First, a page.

Box Office Guy

Patrick Reardon

There's only one new wide release this weekend. Is that because all the other studios are afraid to open up against Sony's Gina Rodriguez action thriller "Miss Bala?" No, it's merely because studios are still nervous about opening new movies on Super Bowl weekend.

For years movie studios treated Super Bowl weekend like a sacred cow that they didn't dare challenge. Throughout the 80s and 90s some of the cinematic classics that opened up on Super Bowl weekend include "Children of the Corn II," "Car 54, Where Are You?," "Highlander 3," "Big Bully" and the Spice Girls' magnum opus "Spice World." But starting in 2008 Hollywood came to the realization that maybe the Super Bowl wasn't something that had to be avoided at all costs:

2008 - "Hannah Montana" ($31.1m opening)
2009 - "Taken" ($24.7m opening)
2010 - "Dear John" ($30.5m opening)
2012 - "The Woman in Black" ($20.9m opening)
2012 - "Chronicle" ($22m opening)
2014 - "Warm Bodies" ($20.4m opening)

Look, empiric proof that counter-programming and targeting young audiences (who aren't as enamored of the NFL compared to older generations) can work on Super Bowl weekend! And "Taken" even proved that a studio could open a male skewing action film and achieve success. But over the last five years Hollywood has gone back to their old ways (over the past five years no films have opened north of $13m). Why? You were making such progress. Let's dispel a couple myths about Super Bowl weekend.

Myth 1: Movies Will Get Killed Head-to-Head Against the Super Bowl

This would be true if movies truly went "head-to-head" with the Super Bowl. But they don't. The Super Bowl kicks off at 6:30 pm (eastern). The vast majority of film going in the United States takes place on Friday night and all day Saturday (especially for family films which are heavy on matinees). Roughly 75% of the country lives in the eastern and central times zones so at worst the Super Bowl affects Sunday night showings in those two regions (which aren't all that busy to begin with). And the 3:30 pm kickoff time doesn't kill Sunday movie-going on the west coast. Trust me, I've spent several Super Bowl Sundays where I've gone to a late morning or mid-day movie and still saw the game in its entirety (and I definitely wasn't alone in those movie theaters).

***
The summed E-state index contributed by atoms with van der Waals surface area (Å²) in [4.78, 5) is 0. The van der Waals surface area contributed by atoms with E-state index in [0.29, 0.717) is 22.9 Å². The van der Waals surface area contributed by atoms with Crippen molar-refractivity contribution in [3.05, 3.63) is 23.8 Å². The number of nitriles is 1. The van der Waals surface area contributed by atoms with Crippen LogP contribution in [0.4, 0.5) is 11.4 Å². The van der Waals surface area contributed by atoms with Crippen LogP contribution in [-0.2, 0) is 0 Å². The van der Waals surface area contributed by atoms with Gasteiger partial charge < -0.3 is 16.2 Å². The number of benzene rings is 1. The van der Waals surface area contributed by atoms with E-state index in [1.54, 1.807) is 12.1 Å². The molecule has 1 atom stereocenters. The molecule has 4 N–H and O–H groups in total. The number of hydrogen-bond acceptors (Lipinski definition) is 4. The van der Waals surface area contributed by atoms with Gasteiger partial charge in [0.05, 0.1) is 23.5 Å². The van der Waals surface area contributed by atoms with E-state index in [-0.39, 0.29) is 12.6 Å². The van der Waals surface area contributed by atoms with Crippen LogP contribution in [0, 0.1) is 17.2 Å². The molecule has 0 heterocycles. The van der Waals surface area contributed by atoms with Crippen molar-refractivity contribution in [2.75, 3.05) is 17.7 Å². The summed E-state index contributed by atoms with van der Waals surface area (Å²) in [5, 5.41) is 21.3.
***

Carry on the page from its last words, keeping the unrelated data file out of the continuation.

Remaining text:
Myth 2: EVERYBODY Watches The Super Bowl

If you're a big football fan (or related to one) or you live in a genuine football town it may seem like everybody watches the Super Bowl. But let's so some quick math. According to recent figure there are approximately 326 million people living in the United States. Per Nielsen ratings, roughly 103.4 million people watched all or some of the Philadelphia Eagles victory over the New England Patriots in last years Super Bowl. That means that last year while Nick Foles was lighting up the Pats roughly 68% of the country's population was doing something else. They might have been working, napping or….going to the movies. My point is that if there was a hotly anticipated movie coming out this weekend there are plenty of people who would opt to go to the cinema rather than watching the Rams battle the Pats. It's a genuine missed opportunity and Hollywood definitely left a lot of money on the table this weekend.

So with the big studios essentially sitting this weekend out I expect that box office receipts will be low. When factoring in the frigid weather throughout large swaths of the country and the lack of interest in "Miss Bala" this could be one of the weakest box office weekends we've seen in a while, so I plan to stack my lineup with "Glass" and some Oscar hopefuls as fillers.

Last but not least, Super Bowl predictions:

Winner: Patriots 31-27 (I hope I'm wrong)
MVP: Tom Brady
Number of Times Tony Romo Says ‘Gee Willikers' (or the equivalent): 233
Best Movie Commercial: "Hobbs & Shaw"
Will Netflix Drop a Big Surprise After The Game?: Yes
Will It Be Worse Than "The Cloverfield Paradox?": Not Possible

Weekend Picks

My picks for this weekend's top 5 in total box office (this week's cost in FML Bux in parentheses):

  1. Glass (FB$215)
  2. The Upside (FB$203)
  3. Miss Bala (FB$158)
  4. Green Book (FB$102)
  5. Spider-Man: Into the Spider-Verse (FB$99)

Bonus Pick of the Week: "Bohemian Rhapsody" (FB$38) It's tough to pick a bonus movie this week without accurate theater counts (unavailable at the time I was writing this column). On such a sleepy box office weekend I expect the bonus will come from one of the four available Oscar flicks ("Bohemian Rhapsody," The "Favourite," "Vice," and "Green Book"). Watch the theater counts carefully. If the theater counts for these films all remain flat then I think the resilient Queen biopic will provide the best value at FB$38.

Coming Attractions

With the Super Bowl in the collective rearview mirror there is a full slate of new releases planned for next weekend. "The LEGO Movie 2: The Second Part" should be the big winner next weekend while another trio of rookies ("Cold Pursuit," "The Prodigy," and "What Men Want") will try to carve out some legit business of their own.

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